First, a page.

The National Oceanic and Atmospheric Administration is forecasting an average 2023 Atlantic hurricane season.
The administration, also known as NOAA, made the announcement Thursday morning at the Center for Weather and Climate Prediction Center in College Park, Md.
The official forecast from the administration is calling for 12-17 named storms, 5-9 hurricanes and 1-4 major hurricanes in the Atlantic basin.
This would be a less active hurricane season than the past couple of years and would be a more typical hurricane season.
The 30-year average for the Atlantic is 14 named storms, 7 hurricanes and 3 major hurricanes.
NOAA is forecasting a 40% chance of a near-normal season, a 30% chance of a below-average season and a 30% chance of an above-average season.
El Nino vs. Warm water
One of the key indicators calling for an average season is the impact of a developing El Nino.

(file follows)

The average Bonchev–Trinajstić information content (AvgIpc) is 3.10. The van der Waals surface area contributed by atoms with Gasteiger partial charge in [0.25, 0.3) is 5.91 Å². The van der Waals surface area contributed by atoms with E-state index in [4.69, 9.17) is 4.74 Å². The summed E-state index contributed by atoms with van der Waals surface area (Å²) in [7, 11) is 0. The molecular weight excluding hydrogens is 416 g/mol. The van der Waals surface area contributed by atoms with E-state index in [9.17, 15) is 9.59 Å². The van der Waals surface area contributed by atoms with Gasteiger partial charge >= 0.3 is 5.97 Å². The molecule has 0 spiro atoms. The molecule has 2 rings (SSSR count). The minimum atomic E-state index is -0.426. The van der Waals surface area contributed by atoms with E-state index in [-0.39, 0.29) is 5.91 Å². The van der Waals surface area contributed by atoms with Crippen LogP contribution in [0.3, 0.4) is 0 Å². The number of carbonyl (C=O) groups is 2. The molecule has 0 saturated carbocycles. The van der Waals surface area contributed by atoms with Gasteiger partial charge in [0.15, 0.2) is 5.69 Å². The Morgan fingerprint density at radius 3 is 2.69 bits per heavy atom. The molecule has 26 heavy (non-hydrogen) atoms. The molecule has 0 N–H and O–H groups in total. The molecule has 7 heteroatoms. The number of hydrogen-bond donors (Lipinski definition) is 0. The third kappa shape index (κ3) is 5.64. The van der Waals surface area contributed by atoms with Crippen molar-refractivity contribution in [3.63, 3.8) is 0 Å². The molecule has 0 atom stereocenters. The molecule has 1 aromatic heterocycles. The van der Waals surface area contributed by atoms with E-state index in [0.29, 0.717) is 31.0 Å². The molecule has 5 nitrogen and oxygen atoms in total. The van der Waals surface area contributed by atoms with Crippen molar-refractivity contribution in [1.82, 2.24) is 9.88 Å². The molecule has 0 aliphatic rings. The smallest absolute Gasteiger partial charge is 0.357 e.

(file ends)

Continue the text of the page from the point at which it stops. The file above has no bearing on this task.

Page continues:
Meteorologists are becoming highly confident that an El Nino will be developing during the summer months.
An El Nino is when prolonged warmer-than-average water temperatures develop off the coast of Peru into the central Pacific.
El Nino helps suppress tropical activity in the Atlantic by increasing wind shear. Wind shear helps reduce tropical storms and hurricanes from developing.
There are also key developments that may counter some of the El Nino impacts.
Water temperatures across much of the tropical Atlantic are already above-average, with a good deal of the basin above 80 degrees.
Warm water helps act as fuel for tropical storms and hurricanes. The more available warm water, the more fuel available for development.
In addition, forecasters are noting the likelihood of an above-average West African monsoon.
The enhanced monsoon can lead to additional African tropical waves. These waves can organize and become tropical storms and hurricanes.
Forecasters did note there is some uncertainty about this year, including the strength of El Nino.
Hurricane season begins on June 1.